CMS maintenance and support

Maintenance, CMS upgrade

Before you make a final decision to purchase a specific CMS, check if minor or major version upgrades are covered by the maintenance agreement. CMS major version upgrades can form relatively large projects, especially if you have a large custom layer on top of the standard CMS layer. If you have more custom code, then it’ll also cost you more not just make that code once but bugfix and maintain it in the long run.

Upgrading a CMS with large custom layer can be challenging, because you’ll have to retest all your custom code. It’s a great advantages if:

  1. The custom code uses the CMS’ standard APIs in a proper way, no nasty hacks like direct database access or hardcoded version specific configuration in the customization code.
  2. You have good code test coverage via automated testing.

If your code uses the CMS API correctly and it did not get deprecated, then usually you don’t face many surprises, the custom code will just work fine with the new version also.

Since you have to retest everything, version upgrades are the best timing to do custom code refactoring.

Beyond testing the custom code layer, you also need to migrate the data between the two versions. It’s either done by a tool provided by the CMS vendor, which converts the data to the new database schema, or if you have to do it the custom way, that’s a complete migration. You can reuse the code what you wrote for the data migration when the CMS was introduced.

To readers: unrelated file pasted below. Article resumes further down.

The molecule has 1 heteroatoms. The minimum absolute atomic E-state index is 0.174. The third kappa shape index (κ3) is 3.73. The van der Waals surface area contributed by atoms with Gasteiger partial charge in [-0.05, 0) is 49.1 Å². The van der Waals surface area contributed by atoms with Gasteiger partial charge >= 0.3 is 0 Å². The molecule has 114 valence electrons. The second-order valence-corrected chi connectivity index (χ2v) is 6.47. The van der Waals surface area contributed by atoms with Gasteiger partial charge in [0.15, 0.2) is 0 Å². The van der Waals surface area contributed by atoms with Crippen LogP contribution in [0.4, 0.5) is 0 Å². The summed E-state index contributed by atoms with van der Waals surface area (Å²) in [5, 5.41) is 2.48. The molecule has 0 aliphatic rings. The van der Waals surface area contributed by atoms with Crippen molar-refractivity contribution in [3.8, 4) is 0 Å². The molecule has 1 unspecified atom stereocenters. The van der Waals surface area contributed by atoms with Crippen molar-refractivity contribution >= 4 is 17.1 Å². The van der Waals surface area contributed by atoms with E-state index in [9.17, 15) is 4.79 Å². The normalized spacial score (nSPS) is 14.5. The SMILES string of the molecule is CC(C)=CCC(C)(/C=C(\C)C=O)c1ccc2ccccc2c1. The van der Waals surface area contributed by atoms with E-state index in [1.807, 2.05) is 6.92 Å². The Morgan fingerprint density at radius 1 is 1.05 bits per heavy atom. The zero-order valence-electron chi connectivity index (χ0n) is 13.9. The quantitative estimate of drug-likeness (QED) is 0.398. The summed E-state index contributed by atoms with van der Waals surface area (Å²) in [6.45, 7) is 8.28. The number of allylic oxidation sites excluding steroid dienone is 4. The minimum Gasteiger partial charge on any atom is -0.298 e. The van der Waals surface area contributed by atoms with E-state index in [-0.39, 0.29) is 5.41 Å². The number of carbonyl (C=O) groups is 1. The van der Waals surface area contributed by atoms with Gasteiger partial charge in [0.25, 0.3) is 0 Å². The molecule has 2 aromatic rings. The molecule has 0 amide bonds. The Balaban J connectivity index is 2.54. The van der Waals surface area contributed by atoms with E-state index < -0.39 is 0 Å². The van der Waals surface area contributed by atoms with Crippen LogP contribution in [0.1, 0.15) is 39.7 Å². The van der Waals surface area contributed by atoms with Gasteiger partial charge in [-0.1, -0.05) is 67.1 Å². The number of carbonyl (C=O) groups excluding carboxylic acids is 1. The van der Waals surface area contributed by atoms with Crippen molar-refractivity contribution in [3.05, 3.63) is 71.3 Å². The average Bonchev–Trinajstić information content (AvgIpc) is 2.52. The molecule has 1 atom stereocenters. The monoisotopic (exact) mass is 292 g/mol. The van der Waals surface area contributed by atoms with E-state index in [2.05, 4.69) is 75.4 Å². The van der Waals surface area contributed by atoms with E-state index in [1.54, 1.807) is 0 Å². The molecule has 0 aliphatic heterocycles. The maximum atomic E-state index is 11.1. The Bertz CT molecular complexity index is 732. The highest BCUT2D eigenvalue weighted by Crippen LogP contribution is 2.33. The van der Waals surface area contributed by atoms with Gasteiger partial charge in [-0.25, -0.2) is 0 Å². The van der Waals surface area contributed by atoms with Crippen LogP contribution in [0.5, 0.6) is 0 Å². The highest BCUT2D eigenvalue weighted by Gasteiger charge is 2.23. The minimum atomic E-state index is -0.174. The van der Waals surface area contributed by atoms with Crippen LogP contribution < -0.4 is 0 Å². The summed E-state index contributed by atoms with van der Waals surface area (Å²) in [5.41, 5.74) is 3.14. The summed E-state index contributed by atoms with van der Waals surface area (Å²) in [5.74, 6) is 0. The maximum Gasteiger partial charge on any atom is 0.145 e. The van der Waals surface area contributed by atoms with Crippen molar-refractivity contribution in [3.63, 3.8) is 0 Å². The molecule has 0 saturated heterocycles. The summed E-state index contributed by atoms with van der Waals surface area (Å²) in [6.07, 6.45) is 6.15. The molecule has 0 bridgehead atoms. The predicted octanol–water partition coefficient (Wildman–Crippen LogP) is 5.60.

If the CMS does not provide such functionality, during major version upgrades you can also clean / restructure your data by:

  1. Full export from old CMS version
  2. Conversion
    1. Clean
    2. Restructure
  3. Full import into new CMS version

Using the CMS full export / publish feature for data regression test is a powerful test. After the data migration from the old to the new CMS version, run full export from both CMS versions and compare the content/data. Maybe you need to normalize the export dump to make it comparable (use XML canonization or a simple conversion), but then the two output set must be identical, likely bit by bit.


Before you make a decision to go for a CMS, make sure you’ll get responsive, professional support on the long run. It’s extremely important, otherwise your daily production can be at risk. Sign a contract with the vendor which specifies:

  • Availability
  • Response time
  • Communication (phone, email, issue tracker) … etc

If you build a complex custom layer on top of the CMS, then it’s extremely important to maintain knowledge on this custom code. Don’t be dependent on one or two key persons. Employees come and go and important skills can disappear overnight when they leave. Detailed documentation is important but it does not substitute active knowledge.

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